1. As that files don’t change until a new version is released, we could “copy” that code in @frontity/gutenberg package, so it can be consumed if wanted. We should allow people to choose what version of those files they want to use in order to avoid incompatibilities, but they would have to update it each time they update WordPress right? Apart from that, for supporting custom blocks people should add the css themselves.
    2. I am not sure if this one is technically possible of it is horrible for performance, but I guess another solution could be getting the files.css directly from WordPress. Maybe with this we could avoid versions incompatibilities. Moreover, if we are able to select more files to get from WordPress, users could select the directories of their custom blocks and support them with the same code. As said, not sure if this is even possible.
  • How to consume the data we get?
    I guess the easiest solution would be to add all this css at <Global >, but this way it would be loaded all the css although it is not used right? Would be a way to look for the class and add the styles just needed as Emotion css prop ?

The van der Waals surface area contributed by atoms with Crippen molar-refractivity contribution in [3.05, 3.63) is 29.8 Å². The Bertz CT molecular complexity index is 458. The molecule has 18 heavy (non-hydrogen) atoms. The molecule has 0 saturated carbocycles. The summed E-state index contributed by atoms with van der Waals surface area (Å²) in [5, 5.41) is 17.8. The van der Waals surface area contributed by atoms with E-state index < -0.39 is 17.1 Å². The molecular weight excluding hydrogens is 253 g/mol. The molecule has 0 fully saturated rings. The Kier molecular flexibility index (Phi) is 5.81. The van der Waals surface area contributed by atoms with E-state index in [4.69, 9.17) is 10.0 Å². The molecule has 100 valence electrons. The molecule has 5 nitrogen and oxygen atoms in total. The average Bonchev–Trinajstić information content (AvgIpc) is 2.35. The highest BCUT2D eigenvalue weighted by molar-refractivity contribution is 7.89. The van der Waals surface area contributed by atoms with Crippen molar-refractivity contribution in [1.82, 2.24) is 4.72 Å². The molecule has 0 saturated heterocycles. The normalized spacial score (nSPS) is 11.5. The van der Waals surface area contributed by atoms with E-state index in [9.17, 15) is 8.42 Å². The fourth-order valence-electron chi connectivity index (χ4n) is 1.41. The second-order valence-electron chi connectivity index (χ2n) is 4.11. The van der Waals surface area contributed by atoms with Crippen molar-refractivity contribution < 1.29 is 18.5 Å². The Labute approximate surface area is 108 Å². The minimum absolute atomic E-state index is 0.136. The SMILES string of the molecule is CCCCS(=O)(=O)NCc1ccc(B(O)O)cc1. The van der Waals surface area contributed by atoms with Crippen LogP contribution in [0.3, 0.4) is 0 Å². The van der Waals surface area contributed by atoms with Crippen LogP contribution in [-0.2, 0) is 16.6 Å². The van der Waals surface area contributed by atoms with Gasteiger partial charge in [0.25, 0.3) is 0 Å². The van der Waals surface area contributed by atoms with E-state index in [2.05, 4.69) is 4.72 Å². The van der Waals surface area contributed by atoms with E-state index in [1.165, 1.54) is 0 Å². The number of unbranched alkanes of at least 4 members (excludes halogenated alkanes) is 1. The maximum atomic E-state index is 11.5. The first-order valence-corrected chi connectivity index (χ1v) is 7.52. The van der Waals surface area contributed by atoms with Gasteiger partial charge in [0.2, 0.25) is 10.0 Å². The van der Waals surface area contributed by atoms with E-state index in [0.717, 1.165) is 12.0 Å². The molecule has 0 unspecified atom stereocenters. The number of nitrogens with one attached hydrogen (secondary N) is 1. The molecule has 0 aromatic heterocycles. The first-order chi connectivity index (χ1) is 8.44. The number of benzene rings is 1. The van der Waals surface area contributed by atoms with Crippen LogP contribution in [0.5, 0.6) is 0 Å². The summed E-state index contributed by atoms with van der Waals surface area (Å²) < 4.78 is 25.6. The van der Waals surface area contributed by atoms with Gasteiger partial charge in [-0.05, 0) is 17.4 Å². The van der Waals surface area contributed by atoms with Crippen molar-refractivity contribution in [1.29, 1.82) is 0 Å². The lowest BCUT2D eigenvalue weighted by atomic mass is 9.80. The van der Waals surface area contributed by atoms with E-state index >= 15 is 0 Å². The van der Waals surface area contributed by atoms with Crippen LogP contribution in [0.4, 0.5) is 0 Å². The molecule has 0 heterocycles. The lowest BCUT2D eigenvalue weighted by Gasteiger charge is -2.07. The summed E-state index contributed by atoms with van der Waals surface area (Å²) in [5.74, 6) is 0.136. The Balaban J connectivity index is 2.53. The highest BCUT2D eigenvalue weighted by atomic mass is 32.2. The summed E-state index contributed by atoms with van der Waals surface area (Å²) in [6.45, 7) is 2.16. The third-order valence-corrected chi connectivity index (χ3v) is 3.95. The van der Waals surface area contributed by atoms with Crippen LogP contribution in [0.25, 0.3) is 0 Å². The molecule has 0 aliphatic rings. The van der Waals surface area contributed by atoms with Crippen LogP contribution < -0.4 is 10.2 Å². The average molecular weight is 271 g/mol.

Extra: Elementor

Again, just in case it is useful and it affects the possible solution:

After looking at how Gutenberg works and how this could be supported by Frontity, I took a quick look at Elementor, as it could be similar. What Elementor seems to do, and I maybe more customizers, is adding specific classes to each block, as Gutenberg. From here, they create a global.css file, containing most of the default values for each block, and then it generates another file for each post/page where you use elementor, with a unique id.

elementor-test_%E2%80%93_gutenberg-frontity

So each page or post you create with Elementor will have their blocks, with specific classes, and the styles defined in these two files: one global, common for all the pages and posts, and one for the specific page/post.

The identifier it is also in the API, and it is the postId/pageId WordPress defines.

Maybe if we are able to get the css files directly from WordPress these integrations are easier in the future? No idea :neutral_face: